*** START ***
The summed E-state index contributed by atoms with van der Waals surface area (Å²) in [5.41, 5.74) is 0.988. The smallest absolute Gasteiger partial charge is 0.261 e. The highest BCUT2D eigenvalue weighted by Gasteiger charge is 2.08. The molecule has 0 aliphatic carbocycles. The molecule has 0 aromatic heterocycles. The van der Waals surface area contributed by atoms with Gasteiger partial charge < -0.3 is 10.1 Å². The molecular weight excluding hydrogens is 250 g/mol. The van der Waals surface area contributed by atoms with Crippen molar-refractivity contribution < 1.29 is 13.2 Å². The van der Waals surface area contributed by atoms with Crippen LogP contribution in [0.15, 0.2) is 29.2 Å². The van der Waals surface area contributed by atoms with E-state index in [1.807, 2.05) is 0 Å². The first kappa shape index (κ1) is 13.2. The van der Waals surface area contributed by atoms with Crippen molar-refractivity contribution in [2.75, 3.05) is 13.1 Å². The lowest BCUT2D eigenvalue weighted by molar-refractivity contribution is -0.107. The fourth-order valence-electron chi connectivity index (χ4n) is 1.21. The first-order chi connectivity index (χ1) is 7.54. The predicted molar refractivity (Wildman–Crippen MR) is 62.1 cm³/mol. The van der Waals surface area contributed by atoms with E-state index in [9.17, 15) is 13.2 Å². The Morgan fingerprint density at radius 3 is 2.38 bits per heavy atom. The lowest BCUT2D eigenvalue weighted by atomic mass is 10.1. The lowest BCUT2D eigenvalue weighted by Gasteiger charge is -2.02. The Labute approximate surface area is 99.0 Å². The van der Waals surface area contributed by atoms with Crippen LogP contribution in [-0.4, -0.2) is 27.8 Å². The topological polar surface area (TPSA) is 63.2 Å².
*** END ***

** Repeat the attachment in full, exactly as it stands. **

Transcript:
The summed E-state index contributed by atoms with van der Waals surface area (Å²) in [5.41, 5.74) is 0.988. The smallest absolute Gasteiger partial charge is 0.261 e. The highest BCUT2D eigenvalue weighted by Gasteiger charge is 2.08. The molecule has 0 aliphatic carbocycles. The molecule has 0 aromatic heterocycles. The van der Waals surface area contributed by atoms with Gasteiger partial charge < -0.3 is 10.1 Å². The molecular weight excluding hydrogens is 250 g/mol. The van der Waals surface area contributed by atoms with Crippen molar-refractivity contribution < 1.29 is 13.2 Å². The van der Waals surface area contributed by atoms with Crippen LogP contribution in [0.15, 0.2) is 29.2 Å². The van der Waals surface area contributed by atoms with E-state index in [1.807, 2.05) is 0 Å². The first kappa shape index (κ1) is 13.2. The van der Waals surface area contributed by atoms with Crippen molar-refractivity contribution in [2.75, 3.05) is 13.1 Å². The lowest BCUT2D eigenvalue weighted by molar-refractivity contribution is -0.107. The fourth-order valence-electron chi connectivity index (χ4n) is 1.21. The first-order chi connectivity index (χ1) is 7.54. The predicted molar refractivity (Wildman–Crippen MR) is 62.1 cm³/mol. The van der Waals surface area contributed by atoms with E-state index in [9.17, 15) is 13.2 Å². The Morgan fingerprint density at radius 3 is 2.38 bits per heavy atom. The lowest BCUT2D eigenvalue weighted by atomic mass is 10.1. The lowest BCUT2D eigenvalue weighted by Gasteiger charge is -2.02. The Labute approximate surface area is 99.0 Å². The van der Waals surface area contributed by atoms with Crippen LogP contribution in [-0.4, -0.2) is 27.8 Å². The topological polar surface area (TPSA) is 63.2 Å².